“I don’t think so,” I said. But as I looked around at the bare walls, I wasn’t so sure. I watched her make the little mattress with my queen-sized sheets. At least the thing was high enough off the floor. I could make an easy transfer to and from the wheelchair instead of wondering how I’d get off the floor.

Later that night, I came from the bathroom, feeling exactly as Jill had anticipated. Sad and lonely. I tucked my toothbrush back in an overnight bag, a guest in my own apartment. Then I looked at the air mattress and smiled.

Frankie was sprawled out by the foot. Bella had taken over the top half, including my pillow. They both looked sound asleep and quite comfortable. I wondered how on earth there’d be room for all three of us. Frankie barely moved over when I launched myself onto the bed. Bella looked a good deal more concerned as the bed wiggled and wobbled about like a waterbed. She crept over the unstable surface, crouching low, eyes wide, ready to flee at the first sign of danger. She slowly repositioned herself, looking doubtful of the whole affair, yet not relinquishing her customary spot. I tried to make as little movement as possible, an impossible feat for me on a regular, much bigger bed. I marveled that we all stayed put. It felt like we’d roll over and topple off at any moment.

As I laid in the dark and listened to Bella’s purr and Frankie’s snore, I felt anything but lonely.

Mr. Independent

They say that dogs become like their owners or owners like their dogs. I realize that my mom is Frankie’s “mom,” but since he spends most of his time with me, that’s really just a technicality. A recent trip to the dog park made it all too clear — Frankie and I are a bit too alike to do either of us much good.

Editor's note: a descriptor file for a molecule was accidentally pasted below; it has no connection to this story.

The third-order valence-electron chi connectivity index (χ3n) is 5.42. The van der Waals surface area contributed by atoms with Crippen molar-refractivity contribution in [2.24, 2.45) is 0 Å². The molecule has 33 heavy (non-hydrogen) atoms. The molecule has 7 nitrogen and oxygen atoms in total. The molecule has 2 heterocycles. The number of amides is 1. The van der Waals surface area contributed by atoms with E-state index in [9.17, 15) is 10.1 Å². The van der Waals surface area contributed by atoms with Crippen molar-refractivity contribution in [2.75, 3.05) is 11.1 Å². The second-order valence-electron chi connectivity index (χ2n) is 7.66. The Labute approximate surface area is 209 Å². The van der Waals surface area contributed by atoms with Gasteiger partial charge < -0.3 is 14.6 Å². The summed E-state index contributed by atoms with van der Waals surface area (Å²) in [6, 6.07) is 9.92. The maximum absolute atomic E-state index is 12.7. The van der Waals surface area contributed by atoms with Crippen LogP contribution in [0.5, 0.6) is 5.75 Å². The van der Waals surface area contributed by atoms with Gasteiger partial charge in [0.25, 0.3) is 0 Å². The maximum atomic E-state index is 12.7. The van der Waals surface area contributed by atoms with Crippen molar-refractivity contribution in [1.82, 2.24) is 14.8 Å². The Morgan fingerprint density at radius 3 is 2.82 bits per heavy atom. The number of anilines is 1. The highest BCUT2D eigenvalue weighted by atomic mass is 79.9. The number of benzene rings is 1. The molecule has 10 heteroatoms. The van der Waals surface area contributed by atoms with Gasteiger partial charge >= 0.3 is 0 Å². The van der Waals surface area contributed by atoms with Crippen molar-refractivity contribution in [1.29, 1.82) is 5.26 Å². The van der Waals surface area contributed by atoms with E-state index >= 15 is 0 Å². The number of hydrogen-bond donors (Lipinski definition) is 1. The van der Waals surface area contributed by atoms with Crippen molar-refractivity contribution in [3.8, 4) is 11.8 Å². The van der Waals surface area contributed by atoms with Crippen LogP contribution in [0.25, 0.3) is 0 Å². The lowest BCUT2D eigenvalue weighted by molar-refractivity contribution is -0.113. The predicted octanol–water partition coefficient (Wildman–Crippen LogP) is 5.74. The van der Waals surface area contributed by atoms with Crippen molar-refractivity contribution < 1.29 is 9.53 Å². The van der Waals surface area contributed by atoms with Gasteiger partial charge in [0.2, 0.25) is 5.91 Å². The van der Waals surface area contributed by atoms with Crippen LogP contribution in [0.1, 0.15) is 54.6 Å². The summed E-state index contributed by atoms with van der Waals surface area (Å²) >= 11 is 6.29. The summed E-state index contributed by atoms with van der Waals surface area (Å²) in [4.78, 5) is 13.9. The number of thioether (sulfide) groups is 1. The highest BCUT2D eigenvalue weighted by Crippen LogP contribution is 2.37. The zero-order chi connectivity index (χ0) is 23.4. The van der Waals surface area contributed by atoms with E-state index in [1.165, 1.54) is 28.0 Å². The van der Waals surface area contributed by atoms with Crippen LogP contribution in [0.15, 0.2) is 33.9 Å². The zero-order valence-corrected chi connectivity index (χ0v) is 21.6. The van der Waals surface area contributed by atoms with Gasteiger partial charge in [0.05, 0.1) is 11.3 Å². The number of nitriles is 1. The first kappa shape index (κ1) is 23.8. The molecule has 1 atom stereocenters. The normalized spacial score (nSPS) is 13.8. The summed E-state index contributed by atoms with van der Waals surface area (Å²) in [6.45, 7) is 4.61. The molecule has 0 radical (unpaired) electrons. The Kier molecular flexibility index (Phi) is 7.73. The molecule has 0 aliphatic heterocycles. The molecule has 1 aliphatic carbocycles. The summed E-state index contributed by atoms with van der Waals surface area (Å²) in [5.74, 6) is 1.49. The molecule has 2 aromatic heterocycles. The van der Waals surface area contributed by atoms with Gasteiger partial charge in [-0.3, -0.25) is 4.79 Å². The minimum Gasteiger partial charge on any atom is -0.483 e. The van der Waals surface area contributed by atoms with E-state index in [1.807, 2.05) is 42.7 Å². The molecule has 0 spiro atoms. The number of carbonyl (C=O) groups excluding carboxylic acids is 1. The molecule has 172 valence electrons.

We were invited to spend a recent Sunday afternoon at the Jacksonville Beach Dog Park. Since this is something my mom and I have always been nervous to try alone, I jumped at the opportunity to go with my neighbors, Trish and Pete and their dog, Chewy — seasoned dog park veterans. Besides, all parents are dying to watch their “kid” on the playground. To see how he acts with his friends.

I was disappointed. Frankie didn’t romp. Or play. Or chase balls. He didn’t even run fast. All the other dogs took off the minute their leashes were unclipped. Frankie just collapsed under the shade of a park bench and barely got up except to lap up the water that stained his chin or investigate the smells left behind by other dogs. Of course, he then raised his leg to mark the same fence post, garbage can or rock (any inanimate object, really.) He had to get the last word on the subject. In the dog world, it’s important to one-up the competition. To outsmell their smell.

He was the same way on a play date at a friend’s house. Boring. Frankie couldn’t have cared less about his three jolly playmates or their big backyard. He stayed inside in the AC, sprawled out on the cool tile.